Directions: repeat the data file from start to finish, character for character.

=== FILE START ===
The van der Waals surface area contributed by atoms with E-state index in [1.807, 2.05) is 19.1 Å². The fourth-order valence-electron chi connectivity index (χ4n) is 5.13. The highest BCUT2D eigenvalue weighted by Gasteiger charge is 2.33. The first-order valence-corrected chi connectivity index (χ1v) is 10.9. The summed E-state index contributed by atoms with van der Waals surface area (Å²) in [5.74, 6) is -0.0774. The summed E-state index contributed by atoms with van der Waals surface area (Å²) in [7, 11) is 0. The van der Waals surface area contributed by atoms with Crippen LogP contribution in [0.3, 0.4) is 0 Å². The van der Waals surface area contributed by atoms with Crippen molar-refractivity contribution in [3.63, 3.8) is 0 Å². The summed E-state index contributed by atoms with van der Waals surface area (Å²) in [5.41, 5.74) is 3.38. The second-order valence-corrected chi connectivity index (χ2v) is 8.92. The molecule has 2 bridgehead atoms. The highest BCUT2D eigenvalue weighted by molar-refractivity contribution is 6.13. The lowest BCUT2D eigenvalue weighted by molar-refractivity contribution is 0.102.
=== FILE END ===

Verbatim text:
The van der Waals surface area contributed by atoms with E-state index in [1.807, 2.05) is 19.1 Å². The fourth-order valence-electron chi connectivity index (χ4n) is 5.13. The highest BCUT2D eigenvalue weighted by Gasteiger charge is 2.33. The first-order valence-corrected chi connectivity index (χ1v) is 10.9. The summed E-state index contributed by atoms with van der Waals surface area (Å²) in [5.74, 6) is -0.0774. The summed E-state index contributed by atoms with van der Waals surface area (Å²) in [7, 11) is 0. The van der Waals surface area contributed by atoms with Crippen LogP contribution in [0.3, 0.4) is 0 Å². The van der Waals surface area contributed by atoms with Crippen molar-refractivity contribution in [3.63, 3.8) is 0 Å². The summed E-state index contributed by atoms with van der Waals surface area (Å²) in [5.41, 5.74) is 3.38. The second-order valence-corrected chi connectivity index (χ2v) is 8.92. The molecule has 2 bridgehead atoms. The highest BCUT2D eigenvalue weighted by molar-refractivity contribution is 6.13. The lowest BCUT2D eigenvalue weighted by molar-refractivity contribution is 0.102.